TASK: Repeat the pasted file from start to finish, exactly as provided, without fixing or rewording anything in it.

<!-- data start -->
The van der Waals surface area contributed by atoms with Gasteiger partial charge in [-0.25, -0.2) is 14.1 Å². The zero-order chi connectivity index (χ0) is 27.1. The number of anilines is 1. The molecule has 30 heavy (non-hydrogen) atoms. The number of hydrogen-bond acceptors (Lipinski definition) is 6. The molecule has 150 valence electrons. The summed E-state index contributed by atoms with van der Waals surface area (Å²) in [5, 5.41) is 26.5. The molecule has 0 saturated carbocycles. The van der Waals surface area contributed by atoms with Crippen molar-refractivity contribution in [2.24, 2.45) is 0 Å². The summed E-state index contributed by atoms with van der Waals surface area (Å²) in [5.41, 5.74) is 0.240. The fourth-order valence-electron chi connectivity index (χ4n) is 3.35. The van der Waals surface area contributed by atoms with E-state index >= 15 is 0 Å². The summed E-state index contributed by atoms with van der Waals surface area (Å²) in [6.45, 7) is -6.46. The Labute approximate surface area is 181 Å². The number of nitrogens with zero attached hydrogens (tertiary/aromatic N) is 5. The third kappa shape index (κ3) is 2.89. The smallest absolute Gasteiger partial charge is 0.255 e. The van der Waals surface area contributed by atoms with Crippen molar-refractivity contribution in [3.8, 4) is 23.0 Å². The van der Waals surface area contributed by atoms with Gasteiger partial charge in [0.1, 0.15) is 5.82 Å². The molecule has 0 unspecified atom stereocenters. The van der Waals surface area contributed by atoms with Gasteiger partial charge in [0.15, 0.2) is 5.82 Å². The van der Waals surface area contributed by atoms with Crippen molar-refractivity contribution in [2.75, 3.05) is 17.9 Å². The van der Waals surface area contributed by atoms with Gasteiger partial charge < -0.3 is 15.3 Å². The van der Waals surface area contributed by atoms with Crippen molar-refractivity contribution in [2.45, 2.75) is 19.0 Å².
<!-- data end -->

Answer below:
The van der Waals surface area contributed by atoms with Gasteiger partial charge in [-0.25, -0.2) is 14.1 Å². The zero-order chi connectivity index (χ0) is 27.1. The number of anilines is 1. The molecule has 30 heavy (non-hydrogen) atoms. The number of hydrogen-bond acceptors (Lipinski definition) is 6. The molecule has 150 valence electrons. The summed E-state index contributed by atoms with van der Waals surface area (Å²) in [5, 5.41) is 26.5. The molecule has 0 saturated carbocycles. The van der Waals surface area contributed by atoms with Crippen molar-refractivity contribution in [2.24, 2.45) is 0 Å². The summed E-state index contributed by atoms with van der Waals surface area (Å²) in [5.41, 5.74) is 0.240. The fourth-order valence-electron chi connectivity index (χ4n) is 3.35. The van der Waals surface area contributed by atoms with E-state index >= 15 is 0 Å². The summed E-state index contributed by atoms with van der Waals surface area (Å²) in [6.45, 7) is -6.46. The Labute approximate surface area is 181 Å². The number of nitrogens with zero attached hydrogens (tertiary/aromatic N) is 5. The third kappa shape index (κ3) is 2.89. The smallest absolute Gasteiger partial charge is 0.255 e. The van der Waals surface area contributed by atoms with Crippen molar-refractivity contribution in [3.8, 4) is 23.0 Å². The van der Waals surface area contributed by atoms with Gasteiger partial charge in [0.1, 0.15) is 5.82 Å². The molecule has 0 unspecified atom stereocenters. The van der Waals surface area contributed by atoms with Gasteiger partial charge in [0.15, 0.2) is 5.82 Å². The van der Waals surface area contributed by atoms with Crippen molar-refractivity contribution in [2.75, 3.05) is 17.9 Å². The van der Waals surface area contributed by atoms with Gasteiger partial charge < -0.3 is 15.3 Å². The van der Waals surface area contributed by atoms with Crippen molar-refractivity contribution in [2.45, 2.75) is 19.0 Å².